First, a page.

South Wales Main Line


South Wales Main Line

The South Wales Main Line (Welsh: "Prif Reilffordd De Cymru") is a branch of the Great Western Main Line in the UK. It diverges from the main line at Wootton Bassett near Swindon, first calling at Bristol Parkway, after which the line continues through the Severn Tunnel into South Wales.

Local services in Wales are operated by Arriva Trains Wales, with express trains from London provided by First Great Western. East of, and including, Cardiff some services are also provided by CrossCountry, along with First Great Western local services to Bristol and the South Coast.__TOC__

History

The original route of the Great Western Railway between London and South Wales left the Bristol-bound Great Western Main Line at Swindon, proceeding via Stroud, Gloucester and Chepstow before rejoining the line as we know it today at Severn Tunnel Junction. This gave rise to the nickname 'Great Way Round'.

In 1886, the opening of the Severn Tunnel brought the opportunity of a more direct route to South Wales, and trains from Swindon to Newport and beyond were routed via Bristol and the Severn Tunnel. This route leaves the one we know today at Wootton Bassett near Swindon rejoining it close to Patchway station.

The route used today was established in 1903 with the building of what is often known as the Badminton Line. This involved the construction of about 33 miles of new track including two tunnels at Alderton and Sodbury between Wootton Bassett and Patchway. Not only did this provide a more direct route for traffic to and from South Wales, the gradient was easier for coal trains to negotiate, and it was perceived that the line would be a boost to what was, at the time of building, the expanding port of Fishguard, which was the GWR's connection to a point of departure for the United States of America by liner.

Infrastructure

There are four tracks from Severn Tunnel Junction through Newport to Cardiff Central, with two tracks on the remaining sections. Multiple-aspect signals are controlled from several power signal boxes including Swindon, Bristol, Newport and Cardiff.

The line speed from London to the Severn Tunnel is 125 mph (200 km/h), and 90 mph (144 km/h) from Severn Tunnel to Swansea, although lower restrictions apply at various locations. There are plans to raise the speed in Wales following upgrading of track and signals.

Associated routes

Immediately west of Bristol Parkway is a complex of junctions that allow trains to leave and join the main line to South Wales. Trains from London to Bristol Temple Meads can run via the Badminton Line and Filton Abbey Wood, while trains from South Wales can use a curve between Patchway and Filton. The majority of these continue on the Wessex Main Line to Portsmouth, but some trains to London also use this route.

An alternative diversionary route exists for when the Severn Tunnel is closed. This takes trains from Severn Tunnel Junction to Gloucester, from where they can rejoin the main line either by using the Golden Valley Line to Swindon, or by using the Cross-Country Route and reversing at Bristol Parkway.

If the line is closed between Cardiff Central and Bridgend, an alternative route exists along the Vale of Glamorgan Line.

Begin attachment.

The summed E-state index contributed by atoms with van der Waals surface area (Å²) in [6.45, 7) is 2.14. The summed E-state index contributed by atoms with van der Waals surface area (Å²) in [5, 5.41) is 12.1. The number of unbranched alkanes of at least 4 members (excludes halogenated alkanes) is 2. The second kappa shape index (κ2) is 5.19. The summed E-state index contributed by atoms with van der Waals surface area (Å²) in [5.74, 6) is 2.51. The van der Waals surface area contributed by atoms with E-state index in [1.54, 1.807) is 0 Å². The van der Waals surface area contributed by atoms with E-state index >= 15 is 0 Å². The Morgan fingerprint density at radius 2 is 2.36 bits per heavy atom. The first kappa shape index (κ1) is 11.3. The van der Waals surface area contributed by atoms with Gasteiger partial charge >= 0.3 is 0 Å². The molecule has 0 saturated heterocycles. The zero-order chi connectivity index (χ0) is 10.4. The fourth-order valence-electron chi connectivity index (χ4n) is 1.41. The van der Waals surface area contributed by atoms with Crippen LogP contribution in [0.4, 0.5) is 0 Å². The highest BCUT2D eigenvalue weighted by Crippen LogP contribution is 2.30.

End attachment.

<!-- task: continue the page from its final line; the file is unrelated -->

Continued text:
Some trains continue beyond Swansea onto the West Wales Line to Carmarthen. On the other hand, 50% of services terminate at Cardiff Central during peak hours.

The local service between Swansea and Cardiff is branded Swanline and those within Cardiff and to surrounding towns, including on the Maesteg Line, are referred to as Valley Lines.

Future plans

Traffic levels on the Great Western Main Line are rising faster than national average, with continued increases predicted. The now defunct Strategic Rail Authority produced a Route Utilisation Strategy for the Great Western Main Line in 2005 to propose ways of meeting this demand, Network Rail plan to implement a new study in 2008. In the meantime, their 2007 Business Plan includes the provision of extra platform capacity at Cardiff Central, Newport and Bristol Parkway, also resignalling and line speed improvements in South Wales, most of which would be delivered in 2010-2014.

Communities served

Towns and cities served by trains from London:
* London
* Reading
* Didcot
* Swindon
* Bristol
* Newport
* Cardiff
* Bridgend
* Port Talbot
* Neath
* Swansea

Towns and cities served by local trains only:
* Patchway
* Pilning
* Magor
* Rogiet
* Pontyclun
* Pencoed
* Pyle
* Baglan
* Briton Ferry
* Skewen
* Llansamlet
* Llanharan

ee also

* Transport in Wales
* Transport in England

References

*
*
* [http://www.networkrail.co.uk/browse%20documents/BusinessPlan2007/PDF/Route%2013%20Great%20Western%20Main%20Line.pdf 2007 Business Plan] , Network Rail, London
* [http://www.firstgreatwestern.co.uk/Documents/Custom/Timetables/December%202006/Book%20A%20REVISED%20(London,%20Cheltenham,%20Bristol,%20South%20Wales,%20Somerset).pdf First Great Western timetable] for passenger services on South Wales Main Line, Dec 2006—May 2007
* [http://www.firstgreatwestern.co.uk/Documents/Custom/Timetables/May%2007/Book%20A/Lon-South%20Wales.pdf First Great Western timetable] for passenger services on South Wales Main Line, May—Dec 2007
* [http://news.bbc.co.uk/1/shared/spl/hi/pop_ups/06/uk_brunel0s_work_in_south_wales/html/4.stm, BBC News, Flying Arches, Llansamlet]


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